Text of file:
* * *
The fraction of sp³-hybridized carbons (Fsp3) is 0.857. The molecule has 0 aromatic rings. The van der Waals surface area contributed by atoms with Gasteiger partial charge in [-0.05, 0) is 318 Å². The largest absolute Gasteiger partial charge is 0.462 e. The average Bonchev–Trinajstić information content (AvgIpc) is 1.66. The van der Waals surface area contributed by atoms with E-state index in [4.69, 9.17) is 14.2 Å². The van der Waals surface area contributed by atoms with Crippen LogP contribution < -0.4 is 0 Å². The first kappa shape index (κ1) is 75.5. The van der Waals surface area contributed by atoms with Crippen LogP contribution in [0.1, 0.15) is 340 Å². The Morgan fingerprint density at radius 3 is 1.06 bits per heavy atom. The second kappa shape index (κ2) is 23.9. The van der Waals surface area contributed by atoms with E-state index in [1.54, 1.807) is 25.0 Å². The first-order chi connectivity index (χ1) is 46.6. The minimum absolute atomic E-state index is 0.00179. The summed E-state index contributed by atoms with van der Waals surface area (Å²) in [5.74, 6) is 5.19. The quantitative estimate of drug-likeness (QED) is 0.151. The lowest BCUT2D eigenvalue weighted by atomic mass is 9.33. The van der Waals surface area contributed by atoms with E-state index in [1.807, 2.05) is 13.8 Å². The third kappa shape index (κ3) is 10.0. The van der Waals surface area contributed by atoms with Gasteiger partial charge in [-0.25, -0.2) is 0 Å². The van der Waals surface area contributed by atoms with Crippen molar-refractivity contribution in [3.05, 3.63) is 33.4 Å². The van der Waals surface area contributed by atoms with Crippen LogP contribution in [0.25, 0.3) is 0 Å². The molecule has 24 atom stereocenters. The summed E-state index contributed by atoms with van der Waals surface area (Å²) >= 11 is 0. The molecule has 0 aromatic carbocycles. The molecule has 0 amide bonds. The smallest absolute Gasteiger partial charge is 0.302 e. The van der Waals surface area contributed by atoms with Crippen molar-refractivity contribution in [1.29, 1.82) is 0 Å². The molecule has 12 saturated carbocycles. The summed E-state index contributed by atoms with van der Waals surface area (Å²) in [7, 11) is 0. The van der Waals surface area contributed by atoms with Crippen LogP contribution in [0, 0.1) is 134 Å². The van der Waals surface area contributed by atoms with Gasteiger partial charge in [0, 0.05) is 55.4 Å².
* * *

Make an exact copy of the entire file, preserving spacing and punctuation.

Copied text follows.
The fraction of sp³-hybridized carbons (Fsp3) is 0.857. The molecule has 0 aromatic rings. The van der Waals surface area contributed by atoms with Gasteiger partial charge in [-0.05, 0) is 318 Å². The largest absolute Gasteiger partial charge is 0.462 e. The average Bonchev–Trinajstić information content (AvgIpc) is 1.66. The van der Waals surface area contributed by atoms with E-state index in [4.69, 9.17) is 14.2 Å². The van der Waals surface area contributed by atoms with Crippen LogP contribution < -0.4 is 0 Å². The first kappa shape index (κ1) is 75.5. The van der Waals surface area contributed by atoms with Crippen LogP contribution in [0.1, 0.15) is 340 Å². The Morgan fingerprint density at radius 3 is 1.06 bits per heavy atom. The second kappa shape index (κ2) is 23.9. The van der Waals surface area contributed by atoms with E-state index in [1.54, 1.807) is 25.0 Å². The first-order chi connectivity index (χ1) is 46.6. The minimum absolute atomic E-state index is 0.00179. The summed E-state index contributed by atoms with van der Waals surface area (Å²) in [5.74, 6) is 5.19. The quantitative estimate of drug-likeness (QED) is 0.151. The lowest BCUT2D eigenvalue weighted by atomic mass is 9.33. The van der Waals surface area contributed by atoms with E-state index in [1.807, 2.05) is 13.8 Å². The third kappa shape index (κ3) is 10.0. The van der Waals surface area contributed by atoms with Gasteiger partial charge in [-0.25, -0.2) is 0 Å². The van der Waals surface area contributed by atoms with Crippen molar-refractivity contribution in [3.05, 3.63) is 33.4 Å². The van der Waals surface area contributed by atoms with Crippen LogP contribution in [0.25, 0.3) is 0 Å². The molecule has 24 atom stereocenters. The summed E-state index contributed by atoms with van der Waals surface area (Å²) >= 11 is 0. The molecule has 0 aromatic carbocycles. The molecule has 0 amide bonds. The smallest absolute Gasteiger partial charge is 0.302 e. The van der Waals surface area contributed by atoms with Crippen molar-refractivity contribution in [1.29, 1.82) is 0 Å². The molecule has 12 saturated carbocycles. The summed E-state index contributed by atoms with van der Waals surface area (Å²) in [7, 11) is 0. The van der Waals surface area contributed by atoms with Crippen LogP contribution in [0, 0.1) is 134 Å². The van der Waals surface area contributed by atoms with Gasteiger partial charge in [0, 0.05) is 55.4 Å².